In December 2008, when newspapers were full of stories on slowdown, cost cutting, and in some cases even, lay offs in IT/BPO firms, I met Karthik Shekar who is running an organization called Unites - Union of Information Technology Enabled Services. A former IBMer and son of an IAS officer, Shekhar was trying hard to form unions in IT/BPO sector.
He was finding it very difficult. Over 15,000 people had filled up its application forms and made some monetary contributions to its coffers since its founding. But only about 1100 were regularly paying the fee of Rs 50 a month.
He told me he tried various methods to bring more people into the fold of unions. But, reaching out to employees was difficult. Some years ago, on January 26, the republic day, he organized a flag hoisting ceremony in front of HSBC's Hyderabad facility. The aim was to attract employees and may be persuade them to join Unites. It had limited success, and all he is left with is a couple of press clippings. "The management even asked the employees to use the back gate, instead of the front," he said.
Even in cases where a BPO's parent company had a tie up UNITES' parent organisation in Europe, Shekar made little progress in convincing the management to consider local unions. "They went into technicalities of why it doesn't follow", he said.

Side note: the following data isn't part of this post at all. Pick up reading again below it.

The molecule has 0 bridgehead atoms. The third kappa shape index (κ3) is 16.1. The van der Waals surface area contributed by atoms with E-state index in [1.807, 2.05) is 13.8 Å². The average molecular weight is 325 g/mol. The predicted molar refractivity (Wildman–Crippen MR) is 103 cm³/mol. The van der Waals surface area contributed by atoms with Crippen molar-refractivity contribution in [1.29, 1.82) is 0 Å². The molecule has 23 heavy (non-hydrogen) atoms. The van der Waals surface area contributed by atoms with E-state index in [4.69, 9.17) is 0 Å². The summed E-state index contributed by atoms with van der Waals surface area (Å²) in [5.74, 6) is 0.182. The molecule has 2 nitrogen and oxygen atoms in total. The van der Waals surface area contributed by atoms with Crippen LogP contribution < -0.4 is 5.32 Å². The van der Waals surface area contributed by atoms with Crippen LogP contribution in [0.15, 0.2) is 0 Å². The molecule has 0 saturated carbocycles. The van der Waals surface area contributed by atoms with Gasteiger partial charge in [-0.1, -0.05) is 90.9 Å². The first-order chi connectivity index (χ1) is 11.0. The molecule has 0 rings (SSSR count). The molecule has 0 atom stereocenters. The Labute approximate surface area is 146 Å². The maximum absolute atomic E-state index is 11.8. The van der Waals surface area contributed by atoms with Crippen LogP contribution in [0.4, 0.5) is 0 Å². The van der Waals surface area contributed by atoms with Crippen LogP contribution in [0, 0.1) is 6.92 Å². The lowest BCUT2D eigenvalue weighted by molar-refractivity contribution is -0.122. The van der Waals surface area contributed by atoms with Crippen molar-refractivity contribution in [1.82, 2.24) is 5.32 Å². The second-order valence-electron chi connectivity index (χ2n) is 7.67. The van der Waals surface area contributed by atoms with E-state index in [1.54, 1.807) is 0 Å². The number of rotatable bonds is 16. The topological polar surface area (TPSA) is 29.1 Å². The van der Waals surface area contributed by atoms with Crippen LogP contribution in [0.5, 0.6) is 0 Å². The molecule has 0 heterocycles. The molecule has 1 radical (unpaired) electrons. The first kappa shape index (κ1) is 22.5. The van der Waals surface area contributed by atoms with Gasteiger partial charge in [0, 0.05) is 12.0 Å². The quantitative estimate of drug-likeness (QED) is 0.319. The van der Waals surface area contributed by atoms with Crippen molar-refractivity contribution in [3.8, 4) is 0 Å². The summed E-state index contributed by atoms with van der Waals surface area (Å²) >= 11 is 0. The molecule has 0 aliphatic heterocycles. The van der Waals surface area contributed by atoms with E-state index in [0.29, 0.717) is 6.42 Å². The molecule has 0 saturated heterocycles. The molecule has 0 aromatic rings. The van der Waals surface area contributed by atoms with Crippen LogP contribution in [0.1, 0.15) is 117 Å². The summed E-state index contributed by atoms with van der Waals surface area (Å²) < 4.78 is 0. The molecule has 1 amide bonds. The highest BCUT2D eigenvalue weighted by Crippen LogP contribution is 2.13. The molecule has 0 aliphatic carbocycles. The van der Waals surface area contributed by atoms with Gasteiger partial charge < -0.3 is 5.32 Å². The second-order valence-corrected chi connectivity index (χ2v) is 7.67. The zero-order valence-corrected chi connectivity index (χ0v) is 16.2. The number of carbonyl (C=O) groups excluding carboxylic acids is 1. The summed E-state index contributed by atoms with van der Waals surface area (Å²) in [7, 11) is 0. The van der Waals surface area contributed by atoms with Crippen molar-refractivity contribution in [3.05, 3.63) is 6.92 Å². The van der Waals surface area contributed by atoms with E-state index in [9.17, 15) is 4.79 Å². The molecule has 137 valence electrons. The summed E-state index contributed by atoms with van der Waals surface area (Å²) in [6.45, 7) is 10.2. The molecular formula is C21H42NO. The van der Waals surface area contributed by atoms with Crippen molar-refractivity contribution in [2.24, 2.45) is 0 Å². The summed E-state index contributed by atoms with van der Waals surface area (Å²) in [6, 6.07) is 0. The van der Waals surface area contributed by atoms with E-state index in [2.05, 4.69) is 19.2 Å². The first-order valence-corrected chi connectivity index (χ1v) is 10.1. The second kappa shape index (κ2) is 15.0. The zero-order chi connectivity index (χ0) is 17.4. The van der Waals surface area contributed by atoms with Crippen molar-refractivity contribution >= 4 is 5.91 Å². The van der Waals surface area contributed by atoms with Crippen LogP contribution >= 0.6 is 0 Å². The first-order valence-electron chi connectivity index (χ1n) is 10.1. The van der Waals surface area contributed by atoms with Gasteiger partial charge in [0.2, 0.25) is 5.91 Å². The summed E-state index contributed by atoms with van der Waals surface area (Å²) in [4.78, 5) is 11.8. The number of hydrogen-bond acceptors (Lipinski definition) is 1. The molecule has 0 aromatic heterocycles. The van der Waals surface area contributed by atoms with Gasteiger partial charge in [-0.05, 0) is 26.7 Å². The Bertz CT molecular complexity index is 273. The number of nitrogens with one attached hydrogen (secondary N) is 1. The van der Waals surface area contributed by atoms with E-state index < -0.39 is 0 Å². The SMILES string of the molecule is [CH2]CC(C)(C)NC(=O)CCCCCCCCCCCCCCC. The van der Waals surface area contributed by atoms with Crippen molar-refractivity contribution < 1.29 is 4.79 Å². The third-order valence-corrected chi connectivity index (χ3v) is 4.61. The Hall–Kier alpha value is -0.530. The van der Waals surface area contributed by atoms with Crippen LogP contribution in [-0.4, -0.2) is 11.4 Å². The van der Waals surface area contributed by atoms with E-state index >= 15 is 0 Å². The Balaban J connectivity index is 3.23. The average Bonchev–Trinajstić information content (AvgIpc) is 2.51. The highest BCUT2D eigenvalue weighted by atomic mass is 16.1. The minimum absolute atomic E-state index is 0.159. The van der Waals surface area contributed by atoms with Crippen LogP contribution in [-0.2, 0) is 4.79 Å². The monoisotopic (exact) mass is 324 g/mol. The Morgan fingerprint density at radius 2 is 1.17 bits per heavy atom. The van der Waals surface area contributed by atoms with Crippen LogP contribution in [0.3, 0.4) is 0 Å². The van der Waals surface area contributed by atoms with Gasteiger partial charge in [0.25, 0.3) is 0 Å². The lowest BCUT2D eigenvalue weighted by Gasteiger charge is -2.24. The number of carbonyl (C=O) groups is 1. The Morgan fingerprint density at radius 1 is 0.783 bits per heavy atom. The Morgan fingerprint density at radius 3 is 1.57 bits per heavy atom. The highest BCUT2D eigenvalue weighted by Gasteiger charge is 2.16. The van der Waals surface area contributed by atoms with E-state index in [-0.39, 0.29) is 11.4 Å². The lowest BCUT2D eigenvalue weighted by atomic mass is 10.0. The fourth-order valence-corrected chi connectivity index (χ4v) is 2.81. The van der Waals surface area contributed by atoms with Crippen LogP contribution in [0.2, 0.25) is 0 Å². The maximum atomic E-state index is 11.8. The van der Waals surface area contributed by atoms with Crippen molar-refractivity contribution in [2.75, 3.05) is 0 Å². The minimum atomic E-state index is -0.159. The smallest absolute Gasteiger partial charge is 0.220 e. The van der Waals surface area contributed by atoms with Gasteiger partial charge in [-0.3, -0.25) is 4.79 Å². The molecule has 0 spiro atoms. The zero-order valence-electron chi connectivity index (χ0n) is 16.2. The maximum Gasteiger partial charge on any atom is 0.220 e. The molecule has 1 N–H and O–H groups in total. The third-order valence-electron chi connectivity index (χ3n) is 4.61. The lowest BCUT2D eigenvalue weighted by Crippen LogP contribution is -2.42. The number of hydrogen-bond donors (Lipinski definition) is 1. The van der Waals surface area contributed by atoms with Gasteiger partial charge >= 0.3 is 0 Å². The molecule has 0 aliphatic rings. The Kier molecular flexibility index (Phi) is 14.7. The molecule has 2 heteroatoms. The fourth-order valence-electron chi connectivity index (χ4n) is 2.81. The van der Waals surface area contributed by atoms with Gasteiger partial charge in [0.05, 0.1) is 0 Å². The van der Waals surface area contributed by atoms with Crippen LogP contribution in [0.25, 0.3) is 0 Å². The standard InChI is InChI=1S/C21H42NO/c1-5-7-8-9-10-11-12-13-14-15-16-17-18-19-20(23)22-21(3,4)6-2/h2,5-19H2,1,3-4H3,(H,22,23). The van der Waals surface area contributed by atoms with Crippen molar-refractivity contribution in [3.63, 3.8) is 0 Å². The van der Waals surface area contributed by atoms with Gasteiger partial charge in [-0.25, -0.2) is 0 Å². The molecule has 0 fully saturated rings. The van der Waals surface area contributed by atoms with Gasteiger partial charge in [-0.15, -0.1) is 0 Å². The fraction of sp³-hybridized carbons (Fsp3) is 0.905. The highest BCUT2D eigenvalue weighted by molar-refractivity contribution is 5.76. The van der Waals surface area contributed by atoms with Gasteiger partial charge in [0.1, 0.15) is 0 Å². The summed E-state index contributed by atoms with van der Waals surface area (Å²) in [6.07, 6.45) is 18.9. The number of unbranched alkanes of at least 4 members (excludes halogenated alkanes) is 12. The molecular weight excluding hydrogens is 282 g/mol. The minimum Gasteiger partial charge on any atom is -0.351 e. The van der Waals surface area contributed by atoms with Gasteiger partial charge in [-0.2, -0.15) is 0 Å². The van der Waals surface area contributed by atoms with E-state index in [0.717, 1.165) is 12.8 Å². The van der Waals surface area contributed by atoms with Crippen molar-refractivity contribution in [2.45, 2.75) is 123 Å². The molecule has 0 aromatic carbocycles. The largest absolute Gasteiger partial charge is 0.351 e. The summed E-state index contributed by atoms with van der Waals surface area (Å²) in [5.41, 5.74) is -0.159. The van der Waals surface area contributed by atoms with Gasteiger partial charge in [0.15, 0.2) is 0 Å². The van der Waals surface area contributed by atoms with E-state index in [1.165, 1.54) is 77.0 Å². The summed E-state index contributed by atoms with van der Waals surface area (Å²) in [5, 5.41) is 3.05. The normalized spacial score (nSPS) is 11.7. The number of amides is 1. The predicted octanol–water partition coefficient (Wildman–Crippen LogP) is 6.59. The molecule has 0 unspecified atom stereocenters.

Where management seemed a little more sympathetic – and here lies its basic problem – it couldn't gather enough employees to attain a critical size. "HCL seemed to be quite okay with Unions, but it wanted us to represent at least 40% of its employees. If I get about 10%, may be we will have some say. But that didn't happen," he said.
In smaller companies, where reaching a certain percentage of total employees should be easy, it made has some headway. But even there workers prefer to negotiate the terms and conditions of employment by themselves.
Then he came up with an idea to tap the unhappy employees across the companies. These days it organizes campaigns for workplace safety, seeks out to people who have problems with their employers – counsel them, and in some cases go to courts on their behalf.
When I met him last, there were eight cases going on in Bangalore argued by its volunteer lawyers. (Sometimes, it gets tip off from other UNI bodies representing workers in other sectors. Security workers for example, get to know what's happening in different companies, he said). Some of the serious issues are about sexual harassment.
But, there are also a number of complaints about unfair contracts. "But, often, they come after they have signed the contracts, and there is nothing much we can do about it. So, we tell them, come to us before you sign the contract," he said.
But, these initiatives did nothing to increase its membership. "They only want to come to us and crib. When it comes to signing the dotted lines, they say no," he said.
Shibulal on Infosys
The Hindu has an interview with SD Shibulal, Infosys CEO. Here’s a bit i found interesting. The question was on cash.
It is important you look at our strategy in these matters. We would like to raise the proportion of products and platforms, which is presently 6 per cent of revenues, to a third. Organically growing from 6 per cent to a third of revenues is not easy. So there are some very strategic areas where we can look at inorganic growth, which we have articulated. Products and platforms, C&SI in Europe and life sciences are some targets. We have expanded our search area much wider in the last 6-9 months and we are at it.
Read the full interview here.